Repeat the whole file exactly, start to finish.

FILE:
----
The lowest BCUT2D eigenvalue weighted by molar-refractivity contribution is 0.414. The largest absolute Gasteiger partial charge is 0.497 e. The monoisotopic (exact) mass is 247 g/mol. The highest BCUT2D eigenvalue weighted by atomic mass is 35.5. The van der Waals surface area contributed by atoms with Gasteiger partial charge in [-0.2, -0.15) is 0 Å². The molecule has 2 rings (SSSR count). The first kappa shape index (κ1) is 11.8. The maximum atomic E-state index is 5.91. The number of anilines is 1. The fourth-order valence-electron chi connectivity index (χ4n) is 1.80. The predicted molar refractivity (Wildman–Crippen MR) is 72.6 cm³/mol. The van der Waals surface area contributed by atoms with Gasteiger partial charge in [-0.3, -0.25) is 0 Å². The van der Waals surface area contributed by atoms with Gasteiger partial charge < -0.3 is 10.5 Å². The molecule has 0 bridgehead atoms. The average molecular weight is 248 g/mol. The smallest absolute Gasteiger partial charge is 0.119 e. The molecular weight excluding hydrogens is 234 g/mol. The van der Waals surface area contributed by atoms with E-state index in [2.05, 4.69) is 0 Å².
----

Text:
The lowest BCUT2D eigenvalue weighted by molar-refractivity contribution is 0.414. The largest absolute Gasteiger partial charge is 0.497 e. The monoisotopic (exact) mass is 247 g/mol. The highest BCUT2D eigenvalue weighted by atomic mass is 35.5. The van der Waals surface area contributed by atoms with Gasteiger partial charge in [-0.2, -0.15) is 0 Å². The molecule has 2 rings (SSSR count). The first kappa shape index (κ1) is 11.8. The maximum atomic E-state index is 5.91. The number of anilines is 1. The fourth-order valence-electron chi connectivity index (χ4n) is 1.80. The predicted molar refractivity (Wildman–Crippen MR) is 72.6 cm³/mol. The van der Waals surface area contributed by atoms with Gasteiger partial charge in [-0.3, -0.25) is 0 Å². The van der Waals surface area contributed by atoms with Gasteiger partial charge < -0.3 is 10.5 Å². The molecule has 0 bridgehead atoms. The average molecular weight is 248 g/mol. The smallest absolute Gasteiger partial charge is 0.119 e. The molecular weight excluding hydrogens is 234 g/mol. The van der Waals surface area contributed by atoms with E-state index in [2.05, 4.69) is 0 Å².